Can you talk a little bit about the applications of AI that could be automated that would be really interesting to nonprofits, even nonprofits of the size that we work with? So under that 300 staff level (that can use Copilot)?

Matthew Eshleman:  I think there’s certainly lots of potential for what AI can do and can automate. 

Taking an initial step back, when I started at Community IT over 20 years ago, we did a lot of things manually. In our case, for managed services, we were automating the things that we used to do manually. Running disc cleanup, installing software, running system updates, performing system maintenance that used to be something that was part of my scheduled tasks. I would go around to all the computers and run updates and do cleanup and clear out internet history and all of that stuff. And then we got a tool that allowed us to automate that and save a lot of time. In the same vein, and maybe this is completely evolutionary, the capacity that AI is going to give us is helping us to automate and improve the work that we do and be more efficient in that.

So I think right now organizations are going to benefit from some of the AI stuff that seems a little mundane. A lot of the use cases that I heard (at the conference) were around things like using the AI tools to create meeting summaries with action notes and emailing that out after a meeting. 

As somebody who’s in a lot of meetings but is not really good at taking notes and being reminded of what I need to do, that kind of a tool is really helpful because it gives me capacity that I didn’t have before. We need to be clear that if you’re in a meeting with somebody and you’re recording it. That’s visible. You know, you may want to choose to not record some conversations. But taking steps to automate some mundane tasks is a great place to start.

I think in our Community IT world of scripting and automation and programming, there’s real clear demonstrable benefits for programming and development. These AI Copilots that can help write code and give us a foundation to stand on are really great. If you’re doing some API integrations, or you need to write some code to help manipulate data, I think that’s a great place to start. As you identified, getting a leg up or dumping some ideas and getting some content templates just to kind of get started, I think that’s a great place to start. 

I think organizations really do benefit from identifying a couple of specific use cases that they want to try out and just explore, figure things out, work with it, experiment, see how it works, what are the benefits or what are any drawbacks, how do you want to change it? This is a real time for exploration right now to identify how these tools can really help us be more efficient and give us back more time to focus on the things that are most important to us or that only we can do in our work.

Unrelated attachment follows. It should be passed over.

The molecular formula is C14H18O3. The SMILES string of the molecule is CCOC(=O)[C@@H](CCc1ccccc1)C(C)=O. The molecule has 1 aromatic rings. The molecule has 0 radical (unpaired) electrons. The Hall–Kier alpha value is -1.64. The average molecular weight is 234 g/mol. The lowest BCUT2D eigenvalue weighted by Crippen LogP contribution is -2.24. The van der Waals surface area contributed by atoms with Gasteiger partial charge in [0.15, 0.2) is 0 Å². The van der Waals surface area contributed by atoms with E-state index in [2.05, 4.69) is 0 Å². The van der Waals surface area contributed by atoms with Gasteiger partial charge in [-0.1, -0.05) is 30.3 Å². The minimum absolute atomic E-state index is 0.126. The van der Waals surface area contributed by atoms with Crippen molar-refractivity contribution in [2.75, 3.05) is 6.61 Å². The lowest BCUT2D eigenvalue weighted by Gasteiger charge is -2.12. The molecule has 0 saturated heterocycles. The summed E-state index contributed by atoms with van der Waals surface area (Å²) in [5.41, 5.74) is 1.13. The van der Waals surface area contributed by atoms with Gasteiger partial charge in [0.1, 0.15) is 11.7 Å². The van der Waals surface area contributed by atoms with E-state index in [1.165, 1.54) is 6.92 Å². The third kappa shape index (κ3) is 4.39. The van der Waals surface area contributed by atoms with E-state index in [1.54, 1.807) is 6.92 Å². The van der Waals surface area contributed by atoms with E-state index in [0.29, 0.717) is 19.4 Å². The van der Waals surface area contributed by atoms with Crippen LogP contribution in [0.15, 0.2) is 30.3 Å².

Carolyn Woodard:  I want to pick up on two things that you made me think of. 

One is, you alluded to the importance of having policies. So both to understand what AI tools you are using, but also, like you said, the permissions, the implications. You’re going to use this AI tool that can show these things, so making sure that the people who have access to that that is all in your governance documents and that you have a policy over those permissions. 

And I think also having a little bit of skepticism about all of these tools. I know for years now I’ve been seeing advertising for AI tools to help you fundraise better, and you kind of have to think about the data, right? If you don’t have good data in your database already on your donors, then having an AI tool tell you when to email people better, if that’s not the right email address for them to begin with, you still have a problem. A lot of data policy is management issues and data issues more than being able to just hand it over to an AI tool to help you fundraise better.

AI and Hackers: What to Watch Out For

I wanted to ask you a little bit about the darker side of automation. I’m definitely seeing more tailored phishing emails and attacks on Facebook Messenger and they seem to be very personalized. You still can kind of feel that maybe that’s an AI tool that the hacker is using to try and get you to think that it’s legitimate. So can you talk a little bit more about that?

Matthew Eshleman: Yeah, I think your point is exactly right. The AI tools that we use to help us, get a jumpstart on some marketing material, or help to write our resume or even help develop our policy, are the same things that these threat actors can use as well in order to start those engagements. They have the ultimate goal of having wire fraud or a financial transaction. 

These are tools and they’re going to be used by people raising money and advocating for positive causes. They’re also going to be used by threat actors to craft more convincing emails. Some of the old things that we used to rely on to identify scams, say, if it’s a poorly worded email, that’s a great giveaway, and if it’s well written, okay, we used to think you can have confidence in it.

We need to evolve along with AI to recognize that you can put in a prompt to say “write me a good email that’s going to get somebody to click on this link.” And that’s going to be a prompt that the AI tools will respond to. There is a little bit of an escalation of how these tools can be used both for positive things and also how these tools can be used for not so positive purposes.